If ever there was a person destined to become a metal fabricator it would have to be Jay Donovan. Jay is one hell of a driven individual who worked hard to achieve his goals. His career in metal manipulation started at the age of 18 when he and a friend converted the family barn into a workshop. During his apprenticeship in automotive collision repair, he challenged himself by taking on a 1930 Ford Model A chop and channel project. That project took 3 years to complete. During that time, he honed his skills completing every task from metal fabrication to the paintwork himself. The result became a showpiece for his skill which he used to kickstart his career and his BareSteel Design workshop.
More recently Jay has turned his attention to motorcycles. Although he started riding at the age of 16 he’d never applied his skills to a bike so in typical Jay style, he decided it was time to challenge himself once again.
“This bike is a 1980 Harley Davidson Sportster that took me about a year to complete as a personal side project.” Says Jay. “I’d had a street legal dirt bike when I was 16, as something to ride before I could get my license, but I had never really worked on a motorcycle prior to this. I wanted something to ride again, but even more than that, I wanted to build my own fuel tank to test and grow my metal shaping skills.
I bought the bike as a running roller from a local long-time Harley guy who was also a great help on the mechanical side of things throughout this build. The concept I had for the bike came about by wanting to do something a bit different with an old Iron Head. I opted for a sportier café racer stance, but I think what really finalized the decision to head in that direction was that I hadn’t ever seen a café racer styled Iron Head that I actually liked which pushed my challenge button.”
“I created a tail loop with an integrated slot for an LED taillight and welded it to the bike along with new shock mounts. The swing arm was extended and also received new shock mounts to allow me to fit the longer rear shocks to level the bikes stance. The stock forks were retained, but I equipped them with a Progressive Springs lowering kit and mounted clip-on handlebars, a GPS speedometer and 5.5″ headlight bucket to them. To get the speedo sitting right I made a custom mount.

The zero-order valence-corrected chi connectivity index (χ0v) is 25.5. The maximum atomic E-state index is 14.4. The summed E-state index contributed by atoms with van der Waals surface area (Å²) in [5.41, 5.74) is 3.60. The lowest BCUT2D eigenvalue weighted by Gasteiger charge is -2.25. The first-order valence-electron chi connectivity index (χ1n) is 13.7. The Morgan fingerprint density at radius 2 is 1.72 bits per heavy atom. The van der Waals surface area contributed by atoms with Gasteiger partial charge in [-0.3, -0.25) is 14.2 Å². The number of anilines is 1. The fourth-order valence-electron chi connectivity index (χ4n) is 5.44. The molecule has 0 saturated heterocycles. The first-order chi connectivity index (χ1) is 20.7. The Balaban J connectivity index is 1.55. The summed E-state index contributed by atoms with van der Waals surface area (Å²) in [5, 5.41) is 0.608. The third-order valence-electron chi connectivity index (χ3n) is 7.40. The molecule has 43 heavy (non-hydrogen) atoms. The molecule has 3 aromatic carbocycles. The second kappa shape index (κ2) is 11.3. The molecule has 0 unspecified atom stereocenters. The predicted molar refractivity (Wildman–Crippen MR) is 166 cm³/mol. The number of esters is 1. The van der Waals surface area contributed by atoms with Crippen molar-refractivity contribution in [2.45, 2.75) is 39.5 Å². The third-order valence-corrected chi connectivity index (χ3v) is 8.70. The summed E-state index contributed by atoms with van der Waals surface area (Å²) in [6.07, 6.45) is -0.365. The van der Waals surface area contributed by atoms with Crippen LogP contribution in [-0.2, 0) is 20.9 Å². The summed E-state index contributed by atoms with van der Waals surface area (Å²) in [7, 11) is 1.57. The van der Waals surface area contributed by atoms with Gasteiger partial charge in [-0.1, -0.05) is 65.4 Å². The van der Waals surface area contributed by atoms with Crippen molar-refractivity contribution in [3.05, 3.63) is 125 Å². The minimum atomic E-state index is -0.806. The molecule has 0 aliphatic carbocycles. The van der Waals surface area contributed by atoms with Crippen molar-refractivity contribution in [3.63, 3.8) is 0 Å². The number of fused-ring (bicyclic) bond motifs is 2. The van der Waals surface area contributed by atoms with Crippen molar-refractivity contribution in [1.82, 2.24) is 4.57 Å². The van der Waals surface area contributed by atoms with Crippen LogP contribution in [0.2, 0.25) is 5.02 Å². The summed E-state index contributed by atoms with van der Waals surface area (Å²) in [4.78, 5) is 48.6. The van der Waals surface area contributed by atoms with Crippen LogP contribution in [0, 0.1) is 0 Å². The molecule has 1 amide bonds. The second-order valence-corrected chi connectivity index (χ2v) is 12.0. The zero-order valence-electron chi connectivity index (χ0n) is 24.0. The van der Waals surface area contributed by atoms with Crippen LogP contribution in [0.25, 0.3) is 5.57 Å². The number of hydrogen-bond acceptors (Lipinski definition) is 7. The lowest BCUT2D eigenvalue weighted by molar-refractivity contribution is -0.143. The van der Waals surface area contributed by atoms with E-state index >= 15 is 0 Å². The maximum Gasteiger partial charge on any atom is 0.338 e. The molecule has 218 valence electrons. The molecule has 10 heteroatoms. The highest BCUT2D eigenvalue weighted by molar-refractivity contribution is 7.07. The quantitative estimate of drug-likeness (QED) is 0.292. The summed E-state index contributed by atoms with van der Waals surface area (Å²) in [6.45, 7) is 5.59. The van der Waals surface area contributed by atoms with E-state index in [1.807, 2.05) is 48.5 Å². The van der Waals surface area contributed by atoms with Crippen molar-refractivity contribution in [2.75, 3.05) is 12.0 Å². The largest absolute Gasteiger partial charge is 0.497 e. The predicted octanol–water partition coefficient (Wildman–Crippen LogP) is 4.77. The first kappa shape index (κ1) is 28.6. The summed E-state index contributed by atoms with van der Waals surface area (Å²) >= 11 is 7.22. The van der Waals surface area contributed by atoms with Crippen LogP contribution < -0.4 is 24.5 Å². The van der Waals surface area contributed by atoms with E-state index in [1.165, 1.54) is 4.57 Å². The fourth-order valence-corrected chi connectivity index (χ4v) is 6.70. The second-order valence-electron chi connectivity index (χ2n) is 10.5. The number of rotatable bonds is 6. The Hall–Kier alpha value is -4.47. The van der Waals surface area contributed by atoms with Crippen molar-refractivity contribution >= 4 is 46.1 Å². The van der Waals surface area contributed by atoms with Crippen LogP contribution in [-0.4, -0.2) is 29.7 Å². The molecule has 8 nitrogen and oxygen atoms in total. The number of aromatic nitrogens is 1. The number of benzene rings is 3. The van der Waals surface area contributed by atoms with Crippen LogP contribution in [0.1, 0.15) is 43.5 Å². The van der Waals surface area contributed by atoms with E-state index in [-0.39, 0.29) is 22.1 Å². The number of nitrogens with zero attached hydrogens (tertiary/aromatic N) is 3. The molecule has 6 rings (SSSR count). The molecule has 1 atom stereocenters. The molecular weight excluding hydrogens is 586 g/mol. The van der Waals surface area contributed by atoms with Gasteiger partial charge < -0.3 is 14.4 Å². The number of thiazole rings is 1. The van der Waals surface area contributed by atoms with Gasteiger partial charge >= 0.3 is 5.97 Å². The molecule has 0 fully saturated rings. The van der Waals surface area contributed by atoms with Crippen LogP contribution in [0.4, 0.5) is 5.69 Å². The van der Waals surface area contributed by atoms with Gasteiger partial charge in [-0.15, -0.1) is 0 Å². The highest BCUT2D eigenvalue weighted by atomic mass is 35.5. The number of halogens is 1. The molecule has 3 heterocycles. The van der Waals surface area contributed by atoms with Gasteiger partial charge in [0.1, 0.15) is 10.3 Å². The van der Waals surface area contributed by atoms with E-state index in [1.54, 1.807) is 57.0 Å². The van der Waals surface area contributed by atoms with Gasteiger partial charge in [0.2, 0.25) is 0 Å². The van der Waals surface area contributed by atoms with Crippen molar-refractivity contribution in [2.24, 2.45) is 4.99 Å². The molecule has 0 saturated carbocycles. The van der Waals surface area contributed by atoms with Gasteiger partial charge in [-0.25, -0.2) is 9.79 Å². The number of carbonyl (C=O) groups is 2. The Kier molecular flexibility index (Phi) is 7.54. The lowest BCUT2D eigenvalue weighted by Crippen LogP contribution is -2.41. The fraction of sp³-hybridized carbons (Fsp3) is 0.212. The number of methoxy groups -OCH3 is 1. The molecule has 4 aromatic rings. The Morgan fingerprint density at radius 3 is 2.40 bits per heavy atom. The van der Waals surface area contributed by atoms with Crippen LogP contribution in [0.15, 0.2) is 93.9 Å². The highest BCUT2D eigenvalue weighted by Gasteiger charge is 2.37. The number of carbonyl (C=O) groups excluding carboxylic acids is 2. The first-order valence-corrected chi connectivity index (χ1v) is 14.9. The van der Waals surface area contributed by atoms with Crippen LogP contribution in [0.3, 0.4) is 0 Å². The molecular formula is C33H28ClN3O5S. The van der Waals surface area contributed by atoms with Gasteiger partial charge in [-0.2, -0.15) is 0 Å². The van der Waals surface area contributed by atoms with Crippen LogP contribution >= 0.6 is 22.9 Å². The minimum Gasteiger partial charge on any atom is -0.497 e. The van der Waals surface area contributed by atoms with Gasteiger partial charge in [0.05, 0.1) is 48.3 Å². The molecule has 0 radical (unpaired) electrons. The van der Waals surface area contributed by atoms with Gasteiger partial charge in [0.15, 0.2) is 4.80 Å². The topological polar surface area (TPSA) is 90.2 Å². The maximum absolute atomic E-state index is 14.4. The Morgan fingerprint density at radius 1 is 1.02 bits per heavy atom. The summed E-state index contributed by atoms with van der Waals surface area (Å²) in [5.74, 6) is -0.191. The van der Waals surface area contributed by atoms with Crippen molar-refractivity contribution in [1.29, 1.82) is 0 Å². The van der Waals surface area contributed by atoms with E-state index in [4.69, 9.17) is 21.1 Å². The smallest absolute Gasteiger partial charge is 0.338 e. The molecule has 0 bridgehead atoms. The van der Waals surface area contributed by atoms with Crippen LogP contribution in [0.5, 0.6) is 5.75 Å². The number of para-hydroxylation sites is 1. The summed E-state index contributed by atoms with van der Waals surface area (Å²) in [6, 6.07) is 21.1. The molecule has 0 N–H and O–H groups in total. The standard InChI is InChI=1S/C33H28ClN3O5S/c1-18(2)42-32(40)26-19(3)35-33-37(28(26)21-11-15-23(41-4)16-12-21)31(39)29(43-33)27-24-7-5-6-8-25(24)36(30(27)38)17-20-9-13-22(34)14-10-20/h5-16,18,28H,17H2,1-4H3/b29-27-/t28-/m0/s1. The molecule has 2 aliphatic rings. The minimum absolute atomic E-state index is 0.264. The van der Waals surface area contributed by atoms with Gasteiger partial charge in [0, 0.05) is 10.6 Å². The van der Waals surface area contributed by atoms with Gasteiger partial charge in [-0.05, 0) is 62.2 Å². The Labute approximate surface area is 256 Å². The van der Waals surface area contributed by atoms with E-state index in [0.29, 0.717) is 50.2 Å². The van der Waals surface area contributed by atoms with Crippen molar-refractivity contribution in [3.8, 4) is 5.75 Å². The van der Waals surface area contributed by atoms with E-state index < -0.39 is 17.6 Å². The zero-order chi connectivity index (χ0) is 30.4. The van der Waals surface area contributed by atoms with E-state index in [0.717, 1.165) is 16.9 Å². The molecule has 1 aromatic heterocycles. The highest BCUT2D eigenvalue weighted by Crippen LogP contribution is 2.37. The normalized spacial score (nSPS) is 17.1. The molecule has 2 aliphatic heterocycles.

The most challenging aspect of this build would certainly have to be the metal shaping and fabrication involved in making the combined oil and gas tank. It was a first for me and I learned a lot through the process. I designed the bodywork using a wire former I made from 3/32 welding rod, a method I picked up from taking Christian Sosa’s Metal shaping class in Las Vegas. I then hand formed the final piece from a flat sheet of aluminum. The tail section of the bike doubles as a place to mount the battery and the gas tank actually contains 2 separate chambers. In the front section is the oil tank. There’s then an air gap between the second half that holds the fuel to prevent heat from the oil radiating into the gas. Custom brass caps were machined for the tank and are accented by the brass screws used to secure the tailpiece and belly pan.”
“With the oil and battery gone, I had room for my custom exhaust. I decided to build the exhaust using pie cuts for the same reason that dictated most things on this bike, it was something I hadn’t tried before. This gave me the freedom to build an exhaust that complements the bike by flowing around its existing contours.
The finished bike now delivers a very different riding experience compared to the stock Harley Davidson. I designed it to fit my build and it’s a lot of fun to ride. The Iron Head is something I will probably be upgrading and tweaking in minor ways for a while. I plan to keep it as long as I can to reflect upon my first motorcycle build. It was this build that made me aware of what an incredible platform motorcycles are for combining design, engineering, and fabrication. This is something I have become obsessed with since completing the Iron Head and bikes have now become my main focus.”